Bung Moktar: Kota Kinabalu to get Skytrain that will link airport to city centre

Datuk Seri Bung Moktar Radin is pictured at the Kuala Lumpur Courts Complex October 6, 2021. ― Picture by Shafwan Zaidon
Datuk Seri Bung Moktar Radin is pictured at the Kuala Lumpur Courts Complex October 6, 2021. ― Picture by Shafwan Zaidon

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KOTA KINABALU, Nov 29 — The city may soon be getting its own rapid transit system via a Skytrain that will link the current airport to the city centre.

Deputy Chief Minister Datuk Bung Moktar Radin said that the multi-billion ringgit project had been in the offing for a few years and recently garnered investment interest from a Hong Kong group.

“I think this will be good for Sabah in the future. It will be a game changer for the state’s economy,” he said after witnessing the signing of the memorandum of understanding between the four firms here today.

The Skytrain is part of a deal between four firms, involving a subsidiary of the state’s government investment arm, Qhazanah Sabah Bhd.

Warisan Harta Sdn Bhd (WVSB), Vizione Construction Sdn Bhd, Sycal Skycity Sdn Bhd and Guangcai China (M) Sdn Bhd are involved in the four-way partnership that will see not only the building of the first rapid transit system in Borneo but also a mixed commercial development called Jesselton New City.

The first phase of the Skytrain would span a distance of 10.5 kilometres from the airport to the city centre and the new development which is expected to be built within three years at the cost of RM1 billion.

The second phase which will take three years and spans over 15 kilometres will run to the government administrative centres just outside the city to the University Malaysia Sabah and the nearby suburb.

According to Bung, the 64-hectare Jesselton New City is expected to be located near the Sabah International Convention Centre (SICC) in Likas Bay, over the sea that may see the building of a theme park among other attractions.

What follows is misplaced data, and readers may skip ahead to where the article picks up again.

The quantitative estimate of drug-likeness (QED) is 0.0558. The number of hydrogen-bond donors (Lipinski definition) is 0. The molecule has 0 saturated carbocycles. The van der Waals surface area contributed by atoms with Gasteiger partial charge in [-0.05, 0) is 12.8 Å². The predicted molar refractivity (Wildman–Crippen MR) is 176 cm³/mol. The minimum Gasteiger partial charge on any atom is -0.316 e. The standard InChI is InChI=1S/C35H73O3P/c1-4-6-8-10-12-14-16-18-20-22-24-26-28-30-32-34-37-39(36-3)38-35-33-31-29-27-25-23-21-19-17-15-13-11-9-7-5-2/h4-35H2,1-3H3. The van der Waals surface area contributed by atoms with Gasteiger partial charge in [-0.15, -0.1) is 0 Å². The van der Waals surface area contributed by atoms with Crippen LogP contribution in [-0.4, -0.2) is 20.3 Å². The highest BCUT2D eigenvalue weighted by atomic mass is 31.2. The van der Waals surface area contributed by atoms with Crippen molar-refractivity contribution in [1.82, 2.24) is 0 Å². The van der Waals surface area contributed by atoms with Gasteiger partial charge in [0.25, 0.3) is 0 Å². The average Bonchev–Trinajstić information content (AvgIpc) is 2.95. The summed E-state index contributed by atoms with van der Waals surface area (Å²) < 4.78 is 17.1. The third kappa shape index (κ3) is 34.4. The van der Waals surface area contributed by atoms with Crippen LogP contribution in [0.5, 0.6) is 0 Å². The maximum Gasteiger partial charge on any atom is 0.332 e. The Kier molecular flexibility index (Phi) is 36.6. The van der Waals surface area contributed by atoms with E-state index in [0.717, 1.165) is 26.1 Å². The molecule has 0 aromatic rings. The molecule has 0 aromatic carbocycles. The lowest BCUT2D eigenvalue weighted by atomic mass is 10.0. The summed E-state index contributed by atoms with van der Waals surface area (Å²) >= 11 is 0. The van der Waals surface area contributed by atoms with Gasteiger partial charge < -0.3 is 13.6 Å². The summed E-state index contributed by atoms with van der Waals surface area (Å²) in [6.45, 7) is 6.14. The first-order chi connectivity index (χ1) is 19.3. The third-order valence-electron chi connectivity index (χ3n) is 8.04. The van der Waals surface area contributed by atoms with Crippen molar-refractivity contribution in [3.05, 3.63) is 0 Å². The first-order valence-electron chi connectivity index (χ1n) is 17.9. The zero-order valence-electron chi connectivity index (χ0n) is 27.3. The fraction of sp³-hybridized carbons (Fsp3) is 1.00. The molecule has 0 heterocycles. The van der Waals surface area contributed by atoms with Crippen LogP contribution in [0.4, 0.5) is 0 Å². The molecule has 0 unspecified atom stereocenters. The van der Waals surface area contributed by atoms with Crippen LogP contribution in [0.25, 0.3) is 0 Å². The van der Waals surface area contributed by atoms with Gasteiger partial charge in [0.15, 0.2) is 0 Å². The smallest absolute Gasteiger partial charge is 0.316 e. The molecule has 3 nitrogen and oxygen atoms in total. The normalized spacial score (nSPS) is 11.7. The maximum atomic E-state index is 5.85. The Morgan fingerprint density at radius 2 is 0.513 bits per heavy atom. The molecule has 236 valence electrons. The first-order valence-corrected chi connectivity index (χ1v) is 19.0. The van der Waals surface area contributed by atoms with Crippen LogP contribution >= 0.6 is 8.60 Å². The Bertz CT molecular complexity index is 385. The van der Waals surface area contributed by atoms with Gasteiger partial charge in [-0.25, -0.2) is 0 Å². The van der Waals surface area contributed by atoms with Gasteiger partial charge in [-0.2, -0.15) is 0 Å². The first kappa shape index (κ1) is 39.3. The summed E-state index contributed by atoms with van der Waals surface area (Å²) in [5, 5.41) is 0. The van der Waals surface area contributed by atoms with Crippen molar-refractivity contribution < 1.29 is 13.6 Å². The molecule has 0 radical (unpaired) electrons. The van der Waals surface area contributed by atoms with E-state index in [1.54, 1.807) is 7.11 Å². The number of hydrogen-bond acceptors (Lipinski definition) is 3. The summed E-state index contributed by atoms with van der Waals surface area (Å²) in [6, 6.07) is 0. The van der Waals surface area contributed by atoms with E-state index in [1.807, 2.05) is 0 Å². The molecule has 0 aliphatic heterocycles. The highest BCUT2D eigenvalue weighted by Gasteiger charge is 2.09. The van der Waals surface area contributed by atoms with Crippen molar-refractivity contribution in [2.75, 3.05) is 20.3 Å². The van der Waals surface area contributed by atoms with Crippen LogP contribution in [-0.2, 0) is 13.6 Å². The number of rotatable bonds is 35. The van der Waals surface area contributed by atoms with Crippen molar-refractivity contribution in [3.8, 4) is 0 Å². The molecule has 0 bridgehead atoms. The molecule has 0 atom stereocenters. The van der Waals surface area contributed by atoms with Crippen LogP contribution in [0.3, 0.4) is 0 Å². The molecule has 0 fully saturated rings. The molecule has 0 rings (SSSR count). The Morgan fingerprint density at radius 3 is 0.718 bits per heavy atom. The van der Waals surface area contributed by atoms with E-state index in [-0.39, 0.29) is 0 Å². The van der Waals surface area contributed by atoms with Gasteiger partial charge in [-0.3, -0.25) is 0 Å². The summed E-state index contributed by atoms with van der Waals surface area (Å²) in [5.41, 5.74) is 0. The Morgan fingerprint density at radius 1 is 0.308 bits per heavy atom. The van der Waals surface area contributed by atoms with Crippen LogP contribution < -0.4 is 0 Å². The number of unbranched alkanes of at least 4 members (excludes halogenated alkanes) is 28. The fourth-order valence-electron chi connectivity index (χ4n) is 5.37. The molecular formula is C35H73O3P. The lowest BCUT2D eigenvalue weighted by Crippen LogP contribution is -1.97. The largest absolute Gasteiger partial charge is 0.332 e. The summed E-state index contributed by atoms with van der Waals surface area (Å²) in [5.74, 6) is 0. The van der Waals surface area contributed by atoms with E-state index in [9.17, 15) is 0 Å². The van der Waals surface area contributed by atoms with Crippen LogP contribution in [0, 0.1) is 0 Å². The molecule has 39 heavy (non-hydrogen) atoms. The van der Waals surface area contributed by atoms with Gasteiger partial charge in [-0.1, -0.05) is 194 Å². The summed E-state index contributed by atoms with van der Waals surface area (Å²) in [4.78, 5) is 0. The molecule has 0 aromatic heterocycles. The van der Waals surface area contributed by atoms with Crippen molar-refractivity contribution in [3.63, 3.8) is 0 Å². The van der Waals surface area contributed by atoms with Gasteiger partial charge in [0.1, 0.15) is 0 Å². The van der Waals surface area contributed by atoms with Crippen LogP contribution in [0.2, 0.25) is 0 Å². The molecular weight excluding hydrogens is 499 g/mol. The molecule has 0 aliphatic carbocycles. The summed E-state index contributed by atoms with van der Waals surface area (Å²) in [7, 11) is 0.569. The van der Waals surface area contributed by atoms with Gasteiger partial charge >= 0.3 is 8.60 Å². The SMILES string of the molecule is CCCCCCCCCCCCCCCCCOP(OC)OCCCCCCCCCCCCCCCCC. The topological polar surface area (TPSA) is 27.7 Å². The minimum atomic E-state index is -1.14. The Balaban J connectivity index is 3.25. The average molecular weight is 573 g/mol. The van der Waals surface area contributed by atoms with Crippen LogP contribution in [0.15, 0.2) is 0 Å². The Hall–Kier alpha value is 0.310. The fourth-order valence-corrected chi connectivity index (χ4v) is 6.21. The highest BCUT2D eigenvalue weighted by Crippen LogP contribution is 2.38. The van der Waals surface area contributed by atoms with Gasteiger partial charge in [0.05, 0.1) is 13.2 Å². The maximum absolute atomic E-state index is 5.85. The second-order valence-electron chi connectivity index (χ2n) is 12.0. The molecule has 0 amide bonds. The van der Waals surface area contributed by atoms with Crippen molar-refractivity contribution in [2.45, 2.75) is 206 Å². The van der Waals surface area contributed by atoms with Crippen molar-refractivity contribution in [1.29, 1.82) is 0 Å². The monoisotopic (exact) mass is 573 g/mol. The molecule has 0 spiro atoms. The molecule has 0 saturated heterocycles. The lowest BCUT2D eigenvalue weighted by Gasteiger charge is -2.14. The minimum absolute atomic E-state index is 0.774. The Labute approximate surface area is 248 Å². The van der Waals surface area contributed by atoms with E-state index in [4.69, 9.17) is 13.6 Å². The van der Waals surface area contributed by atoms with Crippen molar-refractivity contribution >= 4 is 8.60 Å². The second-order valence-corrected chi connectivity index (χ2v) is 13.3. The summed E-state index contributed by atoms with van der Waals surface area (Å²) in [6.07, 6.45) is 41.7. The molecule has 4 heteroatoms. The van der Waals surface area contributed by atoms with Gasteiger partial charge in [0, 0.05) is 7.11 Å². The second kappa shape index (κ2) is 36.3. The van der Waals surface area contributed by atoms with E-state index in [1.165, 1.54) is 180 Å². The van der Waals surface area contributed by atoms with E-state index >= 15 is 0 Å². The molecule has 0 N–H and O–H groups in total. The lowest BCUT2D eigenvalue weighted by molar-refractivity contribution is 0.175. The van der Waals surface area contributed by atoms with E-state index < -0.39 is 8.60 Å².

“Before, people went to Genting and Langkawi for attractions so now Sabah has the opportunity,” he said.

When asked whether he was worried about public pushback on the project, he said that it was common for people to object at first, but eventually, they will be able to enjoy the new attractions, and it would not affect public access to Likas Bay.

“There may be a bit of reclamation but only a bit, but it would have to go through an environmental impact assessment first,” he said.

“I don’t think it would impact the ecosystem, it is solar powered,” he said when asked about environmental concerns.

He said he would be visiting factories in China to see models of how the train would operate and is confident of a groundbreaking ceremony in February.

In a statement, WVSB said that the initial proposal was for a concession management to operate the Skytrain service through a Special Purpose Vehicle (SPV) in which a stake shall be in the form of free shares and be owned by the state government.

On the new development, WVSB said the project would be to reciprocate the investors in the joint venture company.

“The terms and conditions for the joint venture will be refined accordingly upon further studies and discussions by the group of investors and subject to government approval,” it said.

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